On Tuesday night, after I had turned in my grades for the semester, I walked through the University Village across the street from campus. The Village is slated for redevelopment over the next one and a half decades. This is expected to be one of the largest--if not the largest--development projects in the Los Angeles area for much of this time.
The increasingly deserted state of the Village probably should not have come as a surprise to me. Sometime ago, it had been announced that all but a few of the merchants were now on month-to-month leases. Last week, I received a letter from Bank of America indicating that my branch--located in the Village--would be moved. Yet, I had not realized that the exodus would happen so suddenly.
A year or two ago, we got a new Radio Shack in the Smart & Final shopping center across from campus on the West. It had not occurred to me that this would not be a new "bonus" location that might have other items on sale and closeout than the one in the Village. Now, however, I noticed a sign announcing the impending closure of the Village location. The sign reminded customers that things could still be bought online.
Since returning to USC in 2006, I have periodically made strategic stops at the 99 cent store in the Village. Over the years, I have bought a number of plastic envelopes to store student in-class assignment materials. When visiting, I would always check if they had received new ones with new colors that could be distinguished from the ones I already had. There were other neat things that could be bought at low prices. I am not really very good at matching socks (or at least I am not very conscientious in tackling this burden), so it was often tempting to find eight to ten identical pairs of socks that would postpone a shortage of clean, matched socks for a while. But the 99 cent was no more. It had been closed without anyone asking for my opinion--let alone consent--in the matter. I had been there just a few weeks ago with no sign of the impending implosion. One would have hoped that the owners would at least have tried to invite regular customers to a spectacular closeout. But no; maybe they found a new location. Yes, there are other 99 cent stores around, but none located as conveniently.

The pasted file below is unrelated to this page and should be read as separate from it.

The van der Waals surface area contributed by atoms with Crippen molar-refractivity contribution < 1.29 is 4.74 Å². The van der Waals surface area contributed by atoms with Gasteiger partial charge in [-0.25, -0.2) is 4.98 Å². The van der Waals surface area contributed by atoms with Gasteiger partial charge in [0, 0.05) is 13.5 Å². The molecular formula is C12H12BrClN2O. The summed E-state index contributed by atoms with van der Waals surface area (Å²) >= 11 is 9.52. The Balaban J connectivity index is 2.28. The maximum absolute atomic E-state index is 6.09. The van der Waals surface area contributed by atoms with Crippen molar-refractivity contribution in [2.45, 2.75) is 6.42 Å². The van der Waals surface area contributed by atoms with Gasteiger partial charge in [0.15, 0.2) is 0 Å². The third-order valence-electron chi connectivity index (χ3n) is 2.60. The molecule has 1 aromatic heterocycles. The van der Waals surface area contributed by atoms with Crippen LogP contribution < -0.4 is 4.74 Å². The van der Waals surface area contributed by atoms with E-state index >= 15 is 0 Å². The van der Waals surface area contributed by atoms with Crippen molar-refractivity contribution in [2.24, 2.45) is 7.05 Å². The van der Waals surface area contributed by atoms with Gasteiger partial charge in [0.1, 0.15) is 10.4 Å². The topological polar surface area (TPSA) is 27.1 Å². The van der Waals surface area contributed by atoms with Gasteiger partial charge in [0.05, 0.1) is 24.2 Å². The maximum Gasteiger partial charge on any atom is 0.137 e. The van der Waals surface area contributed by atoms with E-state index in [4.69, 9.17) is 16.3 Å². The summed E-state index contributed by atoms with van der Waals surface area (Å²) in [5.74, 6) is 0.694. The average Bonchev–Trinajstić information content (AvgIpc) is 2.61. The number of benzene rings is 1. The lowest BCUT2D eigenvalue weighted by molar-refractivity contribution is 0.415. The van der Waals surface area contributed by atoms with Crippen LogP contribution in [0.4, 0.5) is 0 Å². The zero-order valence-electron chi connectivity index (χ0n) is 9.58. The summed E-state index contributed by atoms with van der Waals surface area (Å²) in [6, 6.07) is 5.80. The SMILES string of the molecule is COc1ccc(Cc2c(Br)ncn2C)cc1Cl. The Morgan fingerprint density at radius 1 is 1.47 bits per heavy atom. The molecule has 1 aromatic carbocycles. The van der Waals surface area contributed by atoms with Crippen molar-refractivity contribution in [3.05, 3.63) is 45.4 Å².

I thought I would check out the supermarket named (not very accurately) Superior. If you could stand the smell, you could often get very good deals there. They had a bakery, so this is where I would usually pick up cakes for celebrations. Even in recent times, you could often get very good deals on fruit. Back in the old days when I was a doctoral student, the place was called Notrica's and one could get truly exceptional deals on produce. This had not been as much the case in their more recent incarnation, but I still wonder where I will now find low priced Italian prunes in the neighborhood. Yes, I knew that Superior would eventually close, but I did not realize it would happen so soon. And I do worry about where many locals will shop. The place used to be rather busy, and it does not seem that there are any other supermarkets nearby. Hopefully, funds set aside by the University as part of the project to mitigate such community impacts will help bring about a reasonably priced replacement.
The nutritional supplement store had been closed for more than a year. I would occasionally shop there when I needed things like echinacea and golden seal. The store was owned by a very philosophically inclined gentleman who was likely from the West Indies. Such a store had probably proven difficult to sustain when many of his specialty items can today be procured online. The Village--way back when I was a doctoral student in the 1990s--had also had a record store, but that had disappeared years ago.
I do not remember if the theater was still in business. In all my years of USC, I had actually only been there once--when Michael Crichton's Congo had was released in film.
Ironically, the photo developing show had been around until recently. They still offered the printing of large photos and occasional film processing, years ago, they had seen the writing on the wall and had started a sideline of computer and cell phone repair that had eventually become their main focus.
On the outer periphery, Starbucks, Denny's, and Baskin-Robbins were still up and operating, and at Starbucks, the line was long despite the fact that many of the students had left for the summer. But overall, the Village seemed deserted.
As much as I am tempted, I know I can't fairly blame the Communists--or even the Bruins--for the current state of affairs. This is, after all, a stage in the redevelopment efforts that will help revitalize the neighborhood. But coming right upon the realization that I would not get to give another exam until sometime in October, the experience did make me very nostalgic.